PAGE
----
I say they should just build it, let them complain but then they will come to terms with it. We try to stay so liberal in this great city but sometimes, especially when it comes to making the streets safer for everyone, they (PBOT) need to get a backbone and just do it. No Nike pun intended. People will always complain, it’s life and you’ll never make everyone happy.

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    • OnTheRoad April 10, 2014 at 7:58 pm

      When Mia Birk was the bike person at the city, SE Seventh Ave was resealed and they had to restripe. It had been two lanes in both directions. She told them to restripe with bike lanes, one lane each way and with a center turn lane. They did this over the course of a weekend.

      She told me afterwards it was easier to deal with the fallout afterwards than to have to deal with the opposition upfront trying to derail any possible change.

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  • Buzz April 10, 2014 at 11:58 pm

    Whatever the final compromise ends up being, it’s probably going to end up screwing cyclists.

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  • Tim Ervin April 11, 2014 at 11:13 am

    I ride on NE/SE 28th all the time. I’ve been doing it for seventeen years now. I’ve never had a problem because I ride like I know cars exist. Because there are a lot of alternative routes around the neighborhood, I see absolutely no reason to remove parking to accommodate bicycles. I love the businesses along 28th, and I know that if you remove half of the parking along that corridor, it will not only have a negative affect on the businesses, but it will create a more hazardous situation in the surrounding neighborhood. Just take the lane and ride like you have respect for all forms of transportation (it’s not a pedestrian/bike path, pick it up a bit), and leave it as is. If you need a languid ride, turn up to 29th and take your time.

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    • Jeff April 13, 2014 at 9:14 am

      That may be good for you or me but it doesn’t get More people riding…also there is no clear evidence that a reduction in parking to accommodate bikes will lead to a loss of business and there is some indications from examples in other cities where the opposite happens

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  • Tim Ervin April 11, 2014 at 11:23 am

    Also, regarding “subsidized parking” for cars, isn’t bike parking free as well? I hate taking the stance of the car-centric person (because a bicycle is my primary mode of transport) but you need to think of every argument from both sides. Yes, automobile parking is “subsidized.” So is bike parking.

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    • davemess April 11, 2014 at 1:28 pm

      And take up about 1/16th of the space, and is often on the sidewalk. If the day comes that we have such a high rate of pedestrians that bike racks are getting in the way, I will gladly give them up, as that is technically the public right of way.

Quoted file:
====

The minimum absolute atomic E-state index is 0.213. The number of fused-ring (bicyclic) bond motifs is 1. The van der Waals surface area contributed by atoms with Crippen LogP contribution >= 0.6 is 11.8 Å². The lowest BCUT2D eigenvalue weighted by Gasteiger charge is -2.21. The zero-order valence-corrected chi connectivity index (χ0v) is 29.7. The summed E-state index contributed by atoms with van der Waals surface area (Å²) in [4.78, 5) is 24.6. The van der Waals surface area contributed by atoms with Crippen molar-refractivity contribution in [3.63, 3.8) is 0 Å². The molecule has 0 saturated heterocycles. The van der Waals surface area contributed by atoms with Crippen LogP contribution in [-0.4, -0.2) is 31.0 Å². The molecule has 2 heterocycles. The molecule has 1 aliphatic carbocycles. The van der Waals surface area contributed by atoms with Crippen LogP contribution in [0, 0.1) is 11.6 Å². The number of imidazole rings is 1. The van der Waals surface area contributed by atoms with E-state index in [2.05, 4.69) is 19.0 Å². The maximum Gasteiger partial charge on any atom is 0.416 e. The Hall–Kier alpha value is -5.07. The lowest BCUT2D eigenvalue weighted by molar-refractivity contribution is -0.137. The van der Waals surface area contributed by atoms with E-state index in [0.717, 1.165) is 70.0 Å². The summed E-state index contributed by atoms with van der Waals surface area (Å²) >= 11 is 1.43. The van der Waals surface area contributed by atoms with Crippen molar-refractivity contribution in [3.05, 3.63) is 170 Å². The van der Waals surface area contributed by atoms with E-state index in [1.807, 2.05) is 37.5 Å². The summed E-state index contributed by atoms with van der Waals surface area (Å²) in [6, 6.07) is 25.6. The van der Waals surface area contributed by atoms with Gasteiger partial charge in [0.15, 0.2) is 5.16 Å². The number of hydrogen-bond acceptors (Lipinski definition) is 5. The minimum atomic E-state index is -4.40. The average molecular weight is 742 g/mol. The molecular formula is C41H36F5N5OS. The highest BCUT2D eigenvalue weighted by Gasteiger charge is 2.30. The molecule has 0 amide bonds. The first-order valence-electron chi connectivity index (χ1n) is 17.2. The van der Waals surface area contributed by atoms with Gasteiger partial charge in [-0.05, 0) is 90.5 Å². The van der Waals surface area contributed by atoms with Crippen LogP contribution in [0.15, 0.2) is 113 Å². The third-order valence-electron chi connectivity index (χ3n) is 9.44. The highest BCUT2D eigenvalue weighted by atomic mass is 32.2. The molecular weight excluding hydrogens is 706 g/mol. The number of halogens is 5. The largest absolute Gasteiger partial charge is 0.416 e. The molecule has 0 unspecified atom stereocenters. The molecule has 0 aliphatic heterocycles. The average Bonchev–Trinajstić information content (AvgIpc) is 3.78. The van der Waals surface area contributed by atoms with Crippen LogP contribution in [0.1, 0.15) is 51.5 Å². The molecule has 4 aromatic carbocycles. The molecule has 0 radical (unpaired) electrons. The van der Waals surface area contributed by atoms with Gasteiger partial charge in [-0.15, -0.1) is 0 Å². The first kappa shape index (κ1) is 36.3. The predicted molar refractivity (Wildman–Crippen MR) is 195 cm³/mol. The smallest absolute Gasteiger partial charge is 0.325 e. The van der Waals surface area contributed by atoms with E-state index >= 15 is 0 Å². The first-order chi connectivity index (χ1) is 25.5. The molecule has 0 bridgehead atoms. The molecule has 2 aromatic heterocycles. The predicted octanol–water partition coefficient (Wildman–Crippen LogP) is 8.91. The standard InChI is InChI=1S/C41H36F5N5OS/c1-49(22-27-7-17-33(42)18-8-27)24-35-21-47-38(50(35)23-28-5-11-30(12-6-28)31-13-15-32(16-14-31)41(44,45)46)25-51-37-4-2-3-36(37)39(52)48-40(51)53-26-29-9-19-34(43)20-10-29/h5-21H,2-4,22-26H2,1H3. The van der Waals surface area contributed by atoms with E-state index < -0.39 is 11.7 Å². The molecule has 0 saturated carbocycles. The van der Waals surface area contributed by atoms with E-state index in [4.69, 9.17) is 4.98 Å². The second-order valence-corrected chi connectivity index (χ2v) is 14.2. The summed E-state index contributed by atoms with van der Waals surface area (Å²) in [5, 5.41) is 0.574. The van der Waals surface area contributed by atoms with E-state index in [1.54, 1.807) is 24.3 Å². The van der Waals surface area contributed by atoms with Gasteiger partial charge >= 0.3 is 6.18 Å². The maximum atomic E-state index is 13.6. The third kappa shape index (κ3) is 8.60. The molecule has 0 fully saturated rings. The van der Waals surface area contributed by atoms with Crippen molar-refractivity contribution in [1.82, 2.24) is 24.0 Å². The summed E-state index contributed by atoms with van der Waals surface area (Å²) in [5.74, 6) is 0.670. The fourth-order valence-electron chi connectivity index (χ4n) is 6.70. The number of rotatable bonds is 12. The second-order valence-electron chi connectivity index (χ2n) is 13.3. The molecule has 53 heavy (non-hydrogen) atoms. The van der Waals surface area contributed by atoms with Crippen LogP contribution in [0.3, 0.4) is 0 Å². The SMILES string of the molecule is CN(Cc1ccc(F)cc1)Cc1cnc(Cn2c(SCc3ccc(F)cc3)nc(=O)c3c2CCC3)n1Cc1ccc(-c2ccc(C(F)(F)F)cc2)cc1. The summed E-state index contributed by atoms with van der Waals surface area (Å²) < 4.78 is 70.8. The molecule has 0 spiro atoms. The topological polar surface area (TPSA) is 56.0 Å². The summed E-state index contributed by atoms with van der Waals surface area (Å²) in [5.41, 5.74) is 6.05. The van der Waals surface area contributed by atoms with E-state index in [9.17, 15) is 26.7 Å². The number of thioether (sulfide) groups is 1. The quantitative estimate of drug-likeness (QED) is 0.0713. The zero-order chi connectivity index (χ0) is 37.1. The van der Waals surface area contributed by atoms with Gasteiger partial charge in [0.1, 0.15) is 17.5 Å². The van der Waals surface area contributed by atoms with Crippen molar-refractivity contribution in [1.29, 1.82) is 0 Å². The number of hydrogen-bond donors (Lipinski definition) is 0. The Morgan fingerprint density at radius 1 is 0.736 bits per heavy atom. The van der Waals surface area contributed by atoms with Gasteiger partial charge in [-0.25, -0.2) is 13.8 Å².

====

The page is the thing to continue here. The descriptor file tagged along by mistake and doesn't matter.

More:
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      • Tim Ervin April 11, 2014 at 2:08 pm

        The day already came when we had a high rate of pedestrian traffic coupled with an overwhelming need for bike parking, and the result are those fantastic bike corrals such as the one outside of Beulahland, in what was previously 1/5 parking spaces. I love that. It’s clever use of public space. Portland does quite a bit to accommodate bicyclists already. It shouldn’t have to come at the expense of a thriving business district. Also, if you look at the images included, you’re talking about accommodating one direction of bike travel. So we’re talking about a 50% benefit for maybe 15% of the traveling population. In a neighborhood that’s already short on parking. No way that pencils out.

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  • Tim Ervin April 11, 2014 at 2:09 pm

    1.5 parking spaces.

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    • Jeff April 13, 2014 at 9:22 am

      I’m confused are you against that corral because anytime you see more the 4 bikes there it means its a more efficient use of the space. Does anyone have numbers indicating that the rack has hurt business around it because I’ve been out there at various times during the day and week and there are always a fair amount of bikes parked all over that block and I’m sure now that the weather is better its even more so

      Isn’t that proof enough that making it safer and easier for cyclists will encourage more folks to ride out there

      Also consider that its going to become one of the major north/south routes so tourists looking up how to get places on Google maps will be routed through there and the safer it is the higher the traffic especially in the summer

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      • Tim Ervin April 14, 2014 at 9:07 am

        Wait, my two sentences where I wrote “I love that. It’s a great use of public space” didn’t sound positive enough? The corrals are fantastic. Routing a N/S bikeway along 28th is not fantastic. In fact, I don’t understand why they’ve chosen that route. Though 20th is busier, it’s a more complete route N/S. 28th has too much commercial, too much confusion, and shouldn’t be the place you send a bunch of tourists on bikes (unless you want to invite liability). Most E/W bikeways are through neighborhoods. Did that experiment somehow fail? Should Portland have put bikes on Division instead of Clinton? Absolutely not. Place bikeways in neighborhoods, not busy business districts.

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  • Champs April 13, 2014 at 5:59 pm

    Option 1: Lowered speeds, sharrows, keep all the parking
    Option 2: Higher speeds, buffered lanes, no parking

    In between I see only the paradox of speedy traffic on a 2 lane street unimpeded by ample parking.